New National Theatre Tokyo

The New National Theatre, Tokyo (NNTT) (新国立劇場, Shin Kokuritsu Gekijō) is Japan's first and foremost national centre for the performing arts, including opera, ballet, contemporary dance and drama. It is located in the Shinjuku area of Tokyo. Since 1997 more than 650 productions were staged. There are about 300 performances per season with approximately 200,000 theatergoers.[1] The centre has been praised for its architecture and state-of-the-art modern theatre facilities, which are considered among the best in the world. In 2007, the NNTT was branded with the advertising slogan: Opera Palace, Tokyo.[2]

New National Theatre, Tokyo
New National Theatre, Tokyo
Address1-1-1 Honmachi, Shibuya-ku
Coordinates35°40′57″N 139°41′8″E
Capacity1,814 (Opera House), 1,038 (Playhouse), 340-468 (The Pit)
ArchitectTakahiko Yanagisawa


The construction of the NNTT was completed in February 1997. Its first public performances took place in October of that year. The Tokyo Opera City Tower is connected to the theatre. It has concert halls, an art gallery, a media-art museum, office space, many restaurants and shops. The combined complex of the skyscraper tower and the theatre is called the "Tokyo Opera City".

Besides the public performances, various enterprises are undertaken, such as the young artist training programs (for ballet, opera, and theatre), theatre rental for other performing arts groups, performing arts-related exhibitions, public usage of its video library and book library, public performances for children and young students, backstage tours, and most importantly, international exchanges for performing arts events, etc. Moreover, The Stage Set & Design Centre (located in Choshi city, Chiba Prefecture), stores and exhibits previously-used stage scenery and costumes.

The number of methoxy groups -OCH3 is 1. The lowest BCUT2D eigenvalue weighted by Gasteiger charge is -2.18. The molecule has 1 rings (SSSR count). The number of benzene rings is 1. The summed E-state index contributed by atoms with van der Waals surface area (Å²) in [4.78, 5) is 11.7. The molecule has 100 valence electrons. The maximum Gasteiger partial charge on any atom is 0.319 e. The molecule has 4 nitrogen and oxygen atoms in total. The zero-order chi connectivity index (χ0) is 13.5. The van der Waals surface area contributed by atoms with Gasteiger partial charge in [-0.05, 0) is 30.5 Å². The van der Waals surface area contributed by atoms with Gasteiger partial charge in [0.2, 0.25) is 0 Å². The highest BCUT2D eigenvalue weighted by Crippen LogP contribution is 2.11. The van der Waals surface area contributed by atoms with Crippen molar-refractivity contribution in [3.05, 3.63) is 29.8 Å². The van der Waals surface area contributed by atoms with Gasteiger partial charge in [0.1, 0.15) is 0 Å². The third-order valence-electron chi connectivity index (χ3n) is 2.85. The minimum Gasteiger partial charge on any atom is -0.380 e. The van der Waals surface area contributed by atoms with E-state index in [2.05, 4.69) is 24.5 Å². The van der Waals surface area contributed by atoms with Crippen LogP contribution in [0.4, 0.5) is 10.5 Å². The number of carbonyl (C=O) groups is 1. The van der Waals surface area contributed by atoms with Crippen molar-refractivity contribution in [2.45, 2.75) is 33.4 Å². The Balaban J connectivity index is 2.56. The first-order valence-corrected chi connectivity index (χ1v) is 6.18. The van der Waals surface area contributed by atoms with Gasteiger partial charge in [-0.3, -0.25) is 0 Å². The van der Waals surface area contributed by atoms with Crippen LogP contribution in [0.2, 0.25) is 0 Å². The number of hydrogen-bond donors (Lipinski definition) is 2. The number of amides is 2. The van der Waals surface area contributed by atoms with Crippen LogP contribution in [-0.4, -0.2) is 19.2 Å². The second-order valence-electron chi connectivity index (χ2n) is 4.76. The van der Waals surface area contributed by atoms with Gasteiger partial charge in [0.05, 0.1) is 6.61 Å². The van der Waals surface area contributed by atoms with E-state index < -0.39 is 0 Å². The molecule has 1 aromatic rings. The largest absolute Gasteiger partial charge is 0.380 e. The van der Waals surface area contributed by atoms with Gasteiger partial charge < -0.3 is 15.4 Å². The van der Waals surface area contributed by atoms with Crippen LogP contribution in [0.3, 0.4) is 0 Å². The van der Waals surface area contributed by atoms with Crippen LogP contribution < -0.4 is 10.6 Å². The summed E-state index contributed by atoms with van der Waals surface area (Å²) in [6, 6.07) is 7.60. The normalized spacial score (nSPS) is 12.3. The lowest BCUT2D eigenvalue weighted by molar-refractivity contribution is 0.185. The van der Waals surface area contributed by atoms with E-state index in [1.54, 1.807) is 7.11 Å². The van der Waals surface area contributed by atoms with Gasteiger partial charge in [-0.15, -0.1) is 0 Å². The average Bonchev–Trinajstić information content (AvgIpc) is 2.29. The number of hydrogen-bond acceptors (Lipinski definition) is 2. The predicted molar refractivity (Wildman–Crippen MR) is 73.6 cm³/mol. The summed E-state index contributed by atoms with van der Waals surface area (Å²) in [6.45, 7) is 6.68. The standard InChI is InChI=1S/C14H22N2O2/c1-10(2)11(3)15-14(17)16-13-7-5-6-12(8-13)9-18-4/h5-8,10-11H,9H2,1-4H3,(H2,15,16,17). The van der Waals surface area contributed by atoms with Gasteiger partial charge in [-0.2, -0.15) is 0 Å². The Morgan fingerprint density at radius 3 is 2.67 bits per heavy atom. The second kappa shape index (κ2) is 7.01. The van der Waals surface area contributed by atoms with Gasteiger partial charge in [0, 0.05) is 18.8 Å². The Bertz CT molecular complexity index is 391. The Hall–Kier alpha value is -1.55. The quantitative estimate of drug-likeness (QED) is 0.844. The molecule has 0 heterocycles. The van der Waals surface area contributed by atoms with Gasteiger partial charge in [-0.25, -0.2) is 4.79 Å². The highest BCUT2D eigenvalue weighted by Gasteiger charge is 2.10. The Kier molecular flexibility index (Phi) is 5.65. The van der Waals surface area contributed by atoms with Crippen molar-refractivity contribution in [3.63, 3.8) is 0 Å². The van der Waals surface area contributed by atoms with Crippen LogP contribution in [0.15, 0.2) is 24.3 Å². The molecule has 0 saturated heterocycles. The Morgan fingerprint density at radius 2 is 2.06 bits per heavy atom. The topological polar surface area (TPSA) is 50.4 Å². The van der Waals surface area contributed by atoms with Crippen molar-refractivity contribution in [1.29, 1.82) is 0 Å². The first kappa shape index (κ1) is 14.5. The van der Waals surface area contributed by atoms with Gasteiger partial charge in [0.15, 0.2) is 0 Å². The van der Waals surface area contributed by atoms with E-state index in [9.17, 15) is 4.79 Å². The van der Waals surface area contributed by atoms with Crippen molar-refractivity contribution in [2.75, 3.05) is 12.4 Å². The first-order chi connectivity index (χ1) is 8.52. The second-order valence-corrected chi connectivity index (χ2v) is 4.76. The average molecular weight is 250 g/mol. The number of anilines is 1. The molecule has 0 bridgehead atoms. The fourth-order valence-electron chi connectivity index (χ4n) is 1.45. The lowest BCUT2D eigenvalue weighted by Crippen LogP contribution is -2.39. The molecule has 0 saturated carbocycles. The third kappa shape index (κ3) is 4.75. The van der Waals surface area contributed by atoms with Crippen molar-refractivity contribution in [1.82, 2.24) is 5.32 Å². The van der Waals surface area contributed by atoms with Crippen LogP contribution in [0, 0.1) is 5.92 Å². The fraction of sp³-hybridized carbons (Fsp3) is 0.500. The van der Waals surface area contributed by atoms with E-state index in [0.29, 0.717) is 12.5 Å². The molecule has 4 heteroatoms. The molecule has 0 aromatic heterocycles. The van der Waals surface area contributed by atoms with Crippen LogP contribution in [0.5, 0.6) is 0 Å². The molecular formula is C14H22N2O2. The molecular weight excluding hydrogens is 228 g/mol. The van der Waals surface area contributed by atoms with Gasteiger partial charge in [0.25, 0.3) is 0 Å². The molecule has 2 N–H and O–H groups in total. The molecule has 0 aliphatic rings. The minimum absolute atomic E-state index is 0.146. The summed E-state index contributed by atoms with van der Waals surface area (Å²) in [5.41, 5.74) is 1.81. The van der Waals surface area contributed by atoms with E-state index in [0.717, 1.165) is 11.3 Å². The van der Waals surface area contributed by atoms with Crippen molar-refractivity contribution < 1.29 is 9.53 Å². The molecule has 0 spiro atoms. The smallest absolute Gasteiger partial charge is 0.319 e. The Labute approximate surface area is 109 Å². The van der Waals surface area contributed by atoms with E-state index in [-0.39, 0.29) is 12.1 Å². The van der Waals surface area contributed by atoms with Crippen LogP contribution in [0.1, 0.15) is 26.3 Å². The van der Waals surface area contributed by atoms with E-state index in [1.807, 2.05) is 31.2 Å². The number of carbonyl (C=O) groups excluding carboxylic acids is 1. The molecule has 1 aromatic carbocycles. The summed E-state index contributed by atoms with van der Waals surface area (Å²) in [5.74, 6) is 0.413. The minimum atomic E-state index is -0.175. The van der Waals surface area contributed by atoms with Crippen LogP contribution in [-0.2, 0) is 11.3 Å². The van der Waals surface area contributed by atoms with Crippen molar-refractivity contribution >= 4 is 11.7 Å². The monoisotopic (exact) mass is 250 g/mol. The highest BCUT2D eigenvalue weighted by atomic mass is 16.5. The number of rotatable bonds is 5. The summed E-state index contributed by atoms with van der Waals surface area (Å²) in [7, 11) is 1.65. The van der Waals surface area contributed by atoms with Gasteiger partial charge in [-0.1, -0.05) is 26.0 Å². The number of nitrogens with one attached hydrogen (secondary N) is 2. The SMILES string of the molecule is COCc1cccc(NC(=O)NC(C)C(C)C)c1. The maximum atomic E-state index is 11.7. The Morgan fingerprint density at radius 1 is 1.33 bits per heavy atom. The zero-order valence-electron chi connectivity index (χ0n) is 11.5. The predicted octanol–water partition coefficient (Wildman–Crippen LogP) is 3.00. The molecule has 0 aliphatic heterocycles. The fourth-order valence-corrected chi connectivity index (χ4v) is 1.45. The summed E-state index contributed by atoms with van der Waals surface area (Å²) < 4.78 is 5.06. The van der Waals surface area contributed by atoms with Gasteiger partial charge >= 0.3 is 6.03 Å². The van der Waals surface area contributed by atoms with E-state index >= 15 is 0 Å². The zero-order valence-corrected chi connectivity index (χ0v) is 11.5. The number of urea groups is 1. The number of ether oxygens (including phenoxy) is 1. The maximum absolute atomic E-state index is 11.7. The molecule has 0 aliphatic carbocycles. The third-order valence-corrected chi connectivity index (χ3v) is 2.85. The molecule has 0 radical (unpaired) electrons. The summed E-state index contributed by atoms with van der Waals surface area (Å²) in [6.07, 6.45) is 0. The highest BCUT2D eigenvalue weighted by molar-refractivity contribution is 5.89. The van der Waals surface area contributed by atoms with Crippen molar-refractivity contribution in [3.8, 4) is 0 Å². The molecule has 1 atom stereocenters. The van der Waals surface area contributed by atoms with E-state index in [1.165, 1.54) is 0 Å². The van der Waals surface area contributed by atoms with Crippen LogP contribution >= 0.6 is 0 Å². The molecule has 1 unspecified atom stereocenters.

The arts management of NNTT, including the enterprises in above, is commissioned to New National Theatre Foundation (NNTF) from the independent administrative institution, known as The Japan Arts Council. NNTT is managed by several trust funds, government grants, admission revenues, and private donations from many supporting companies.


The NNTT has been repeatedly criticized for its bureaucratic arts administration, which is very representative of usual Japanese politics. Although NNTT is financed by the Japanese government, major conductors, directors, and performing artists have all complained that their creative ideas are restricted by the bureaucratic style of the arts management.[3][4] In 2010, the government decided to cut down the ¥4.8 billion grant NNTT received the previous year by half, and reduce the government grants to trainees who want to work and study abroad.[5]

Theatres and performance facilities

  • Steel reinforced concrete construction 5 floors above ground, 4 floors below ground
  • Total floor area: 68,879 m2 (741,410 sq ft)
  • Design: Takahiko Yanagisawa + TAK Architectural Institute
  • The NNTT contains three main theaters.

Opera House (Opera Palace)

  • Number of seats: 1,814
  • There are 4 seats on the 1st to 4th floors.
  • Mainly used for performances such as opera and ballet. There have been several concerts in the past.
  • An orchestra pit with a maximum of 120 players (4 pipes) is permanent, and the depth can be adjusted according to the performance.
  • A proscenium format with four stages. Using the upper and lower back stage mechanism, performances are often swapped.